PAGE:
Robots of the future may be given the machine equivalent of a serotonin pill to ‘stop them getting depressed’, argues neuroscientist

    Updated: April 13, 2018 at 4:58 pm EST  See Comments

    Getting depressed might seem a strange affliction for a robot, but artificially intelligent brains may also suffer from similar mental health problems to people.

    That’s the claim put forward by an American neuroscientist, who says that machines could even hallucinate, if not monitored correctly.

    Developers will need to create software equivalents to anti-depressants, which help to control levels of the neurotransmitter serotonin in the brain, he recommends.

    Zachary Mainen works at the Champalimaud Centre for the Unknown in Lisbon and studies how the brain makes decisions.

    Previously specialising in machine intelligence, he revealed his unusual theory at the Canonical Computations in Brains and Machines conference in New York.

    Dr Mainen claimed that the traditional school of thought regarding the role of serotonin is misguided.

    Instead of being involved in happiness and depression, he claims that people who have too little serotonin in their brains struggle to change their view of the world.

    ‘People think of serotonin as related to happiness, but serotonin neurons appear to send a message that is not good or bad but more ‘oops’ or surprise,’ Dr Mainen told Science.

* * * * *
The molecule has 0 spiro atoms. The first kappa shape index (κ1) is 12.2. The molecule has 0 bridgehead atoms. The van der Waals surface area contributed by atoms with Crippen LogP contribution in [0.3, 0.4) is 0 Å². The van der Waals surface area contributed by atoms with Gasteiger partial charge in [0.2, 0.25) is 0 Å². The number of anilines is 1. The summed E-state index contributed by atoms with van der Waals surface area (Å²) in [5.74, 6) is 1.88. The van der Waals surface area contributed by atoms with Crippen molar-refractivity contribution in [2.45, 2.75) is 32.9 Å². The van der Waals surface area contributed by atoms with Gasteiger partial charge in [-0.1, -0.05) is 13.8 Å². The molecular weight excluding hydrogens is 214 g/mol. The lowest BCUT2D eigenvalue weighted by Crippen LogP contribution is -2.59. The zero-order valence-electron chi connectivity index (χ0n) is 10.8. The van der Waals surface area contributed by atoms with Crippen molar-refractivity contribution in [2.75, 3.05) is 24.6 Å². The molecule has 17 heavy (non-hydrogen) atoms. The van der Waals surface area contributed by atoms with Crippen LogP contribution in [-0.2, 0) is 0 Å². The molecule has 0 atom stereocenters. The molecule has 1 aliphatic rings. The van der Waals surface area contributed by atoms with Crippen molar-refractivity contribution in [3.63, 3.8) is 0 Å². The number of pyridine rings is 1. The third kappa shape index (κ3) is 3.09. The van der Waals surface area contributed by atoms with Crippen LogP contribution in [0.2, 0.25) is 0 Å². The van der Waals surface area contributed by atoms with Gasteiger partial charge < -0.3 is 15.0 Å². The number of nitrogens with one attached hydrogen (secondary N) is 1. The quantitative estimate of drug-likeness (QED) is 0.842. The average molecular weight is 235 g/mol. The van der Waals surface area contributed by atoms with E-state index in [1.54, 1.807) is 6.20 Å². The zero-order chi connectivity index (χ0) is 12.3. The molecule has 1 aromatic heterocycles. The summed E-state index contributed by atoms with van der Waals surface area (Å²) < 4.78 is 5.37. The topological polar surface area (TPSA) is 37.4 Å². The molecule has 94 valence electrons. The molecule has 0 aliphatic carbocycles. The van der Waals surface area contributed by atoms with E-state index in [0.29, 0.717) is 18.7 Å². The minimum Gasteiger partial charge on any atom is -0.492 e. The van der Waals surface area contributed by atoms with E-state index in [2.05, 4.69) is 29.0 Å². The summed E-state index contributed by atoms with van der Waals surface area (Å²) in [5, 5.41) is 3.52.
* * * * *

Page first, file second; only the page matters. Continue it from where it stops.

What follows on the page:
‘Treating depression through pharmacology is not so much about improving mood, but rather as helping to cope with change.

    ‘Selective serotonin reuptake inhibitors, such as Prozac, can facilitate brain plasticity.’

    It is this ability to change and avoid getting stuck in a rut that is essential for both human and android mental health.

    Dr Mainen explained how this can lead to depression in both humans and future robots.

    He said: ‘It may be that serotonin is just a biological quirk.

    ‘But if serotonin is helping solve a more general problem for intelligent systems, then machines might implement a similar function, and if serotonin goes wrong in humans, the equivalent in a machine could also go wrong.’

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